This VM is scaled to be have a high CPU to memory count. Microsoft explanation is as follows:
Compute optimised virtual machines
F-series VMs feature a higher CPU-to-memory ratio. They are equipped with 2 GB RAM and 16 GB of local solid state drive (SSD) per CPU core, and are optimised for compute-intensive workloads. The Fsv2-series features 2 GiB RAM and 8 GB of local temporary storage (SSD) per vCPU. The Fsv2-series is hyper-threaded and based on the 2.7 GHz Intel Xeon® Platinum 8168 (SkyLake) processor, which can achieve clock speeds as high as 3.7 GHz with the Intel Turbo Boost Technology 2.0.
Example use cases include batch processing, web servers, analytics and gaming
this exert is taken from here.
I still feel that is a little fluffy, specifically the bit about RAM and SSD allocation. The way its worded seems that these VM's are using some sort of tiered RAM system. 2GB per core of which is actual RAM and 8GB per core of which looks like RAM but is actually SSD. Which would be a very clever feature if that was the case, and not something I have seen before.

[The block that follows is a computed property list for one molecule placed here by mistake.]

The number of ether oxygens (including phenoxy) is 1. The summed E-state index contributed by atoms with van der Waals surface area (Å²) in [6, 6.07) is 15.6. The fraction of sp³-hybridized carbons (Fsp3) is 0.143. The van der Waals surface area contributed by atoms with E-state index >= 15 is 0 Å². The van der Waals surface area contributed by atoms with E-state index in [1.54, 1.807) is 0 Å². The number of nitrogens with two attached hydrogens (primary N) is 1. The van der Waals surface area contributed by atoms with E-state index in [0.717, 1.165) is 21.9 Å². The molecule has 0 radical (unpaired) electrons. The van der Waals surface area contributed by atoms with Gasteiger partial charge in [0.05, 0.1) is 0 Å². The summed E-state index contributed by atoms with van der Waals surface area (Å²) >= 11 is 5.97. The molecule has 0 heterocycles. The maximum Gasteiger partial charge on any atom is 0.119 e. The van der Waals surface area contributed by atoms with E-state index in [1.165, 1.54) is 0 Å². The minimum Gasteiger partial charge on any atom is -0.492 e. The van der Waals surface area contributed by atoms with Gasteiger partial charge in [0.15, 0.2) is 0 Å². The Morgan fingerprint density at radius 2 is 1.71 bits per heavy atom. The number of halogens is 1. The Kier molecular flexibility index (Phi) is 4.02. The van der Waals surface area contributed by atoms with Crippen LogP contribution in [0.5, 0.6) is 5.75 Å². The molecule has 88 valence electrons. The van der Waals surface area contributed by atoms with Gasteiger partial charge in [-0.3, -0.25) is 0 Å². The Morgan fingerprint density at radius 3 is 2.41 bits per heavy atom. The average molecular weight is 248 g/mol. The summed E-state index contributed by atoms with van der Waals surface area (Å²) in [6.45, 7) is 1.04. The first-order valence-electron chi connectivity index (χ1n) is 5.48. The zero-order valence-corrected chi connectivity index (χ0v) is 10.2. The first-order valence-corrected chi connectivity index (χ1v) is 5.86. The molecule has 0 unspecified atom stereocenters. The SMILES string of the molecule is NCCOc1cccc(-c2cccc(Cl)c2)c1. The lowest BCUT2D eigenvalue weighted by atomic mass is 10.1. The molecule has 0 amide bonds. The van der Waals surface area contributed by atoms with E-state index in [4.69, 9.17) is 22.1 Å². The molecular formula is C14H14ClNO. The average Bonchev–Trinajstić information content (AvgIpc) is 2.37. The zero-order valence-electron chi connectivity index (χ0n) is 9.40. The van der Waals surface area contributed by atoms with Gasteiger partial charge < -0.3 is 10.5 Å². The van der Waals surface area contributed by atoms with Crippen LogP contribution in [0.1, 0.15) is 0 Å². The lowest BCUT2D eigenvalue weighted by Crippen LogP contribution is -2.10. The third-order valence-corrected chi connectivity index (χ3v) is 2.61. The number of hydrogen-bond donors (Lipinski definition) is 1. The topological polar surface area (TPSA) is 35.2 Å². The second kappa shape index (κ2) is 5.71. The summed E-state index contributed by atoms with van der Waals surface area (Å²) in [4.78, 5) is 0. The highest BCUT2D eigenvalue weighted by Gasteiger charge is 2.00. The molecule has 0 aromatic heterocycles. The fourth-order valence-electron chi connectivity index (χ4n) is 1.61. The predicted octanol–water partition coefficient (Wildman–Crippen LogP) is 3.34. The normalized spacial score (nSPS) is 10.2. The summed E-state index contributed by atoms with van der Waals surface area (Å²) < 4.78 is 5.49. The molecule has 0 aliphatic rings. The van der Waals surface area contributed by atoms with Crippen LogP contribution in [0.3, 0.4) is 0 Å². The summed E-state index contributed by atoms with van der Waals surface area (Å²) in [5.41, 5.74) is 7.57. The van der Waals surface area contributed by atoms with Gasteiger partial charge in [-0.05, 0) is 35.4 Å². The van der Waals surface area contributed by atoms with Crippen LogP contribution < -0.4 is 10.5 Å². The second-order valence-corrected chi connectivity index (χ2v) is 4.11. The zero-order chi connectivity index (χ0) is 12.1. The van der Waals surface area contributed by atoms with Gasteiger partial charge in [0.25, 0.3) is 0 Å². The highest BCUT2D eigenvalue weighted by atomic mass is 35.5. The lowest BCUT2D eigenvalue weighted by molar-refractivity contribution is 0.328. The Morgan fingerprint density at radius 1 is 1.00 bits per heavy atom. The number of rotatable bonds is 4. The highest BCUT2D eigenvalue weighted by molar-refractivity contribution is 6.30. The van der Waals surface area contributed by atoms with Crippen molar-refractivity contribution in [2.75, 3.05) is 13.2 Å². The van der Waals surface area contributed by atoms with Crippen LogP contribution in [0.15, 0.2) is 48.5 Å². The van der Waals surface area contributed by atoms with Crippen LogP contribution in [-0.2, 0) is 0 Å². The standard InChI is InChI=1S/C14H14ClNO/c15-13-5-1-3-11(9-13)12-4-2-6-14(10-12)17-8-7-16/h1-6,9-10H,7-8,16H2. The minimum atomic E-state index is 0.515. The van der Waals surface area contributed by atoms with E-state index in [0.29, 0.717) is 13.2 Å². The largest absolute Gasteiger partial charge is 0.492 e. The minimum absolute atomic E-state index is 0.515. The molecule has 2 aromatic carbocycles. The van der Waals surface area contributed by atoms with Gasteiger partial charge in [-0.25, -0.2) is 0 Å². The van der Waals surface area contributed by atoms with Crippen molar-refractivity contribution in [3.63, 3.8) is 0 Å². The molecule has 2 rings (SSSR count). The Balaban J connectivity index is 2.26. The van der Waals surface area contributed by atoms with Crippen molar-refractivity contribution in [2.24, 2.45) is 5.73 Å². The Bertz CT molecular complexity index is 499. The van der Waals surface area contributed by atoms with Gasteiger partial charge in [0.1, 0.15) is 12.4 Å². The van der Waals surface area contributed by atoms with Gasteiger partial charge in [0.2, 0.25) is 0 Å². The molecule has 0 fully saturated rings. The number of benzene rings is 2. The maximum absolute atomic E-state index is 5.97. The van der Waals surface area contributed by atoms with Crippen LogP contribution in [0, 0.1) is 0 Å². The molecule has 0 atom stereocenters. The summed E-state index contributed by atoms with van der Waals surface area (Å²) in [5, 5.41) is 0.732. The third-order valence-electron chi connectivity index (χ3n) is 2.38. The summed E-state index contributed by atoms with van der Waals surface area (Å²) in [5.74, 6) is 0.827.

However that is not the case.
You literally get a drive called "Temporary Storage" that is sized times the amount of cores the VM has (in this case 2).
So what is it for you might ask? Well the short answer would be you system pagefile.
But you could use it for any process that needs the creating/deletion of files that could be considered temporary.
Its important to note. This area is definitely is not for anything you want to keep. This area is not safe. It will be deleted. So much so they put a warning file in this area just to remind you. I tested this by createing a folder on this driving and rebooting the machine and to my suprise when the machine rebooted the file was intact.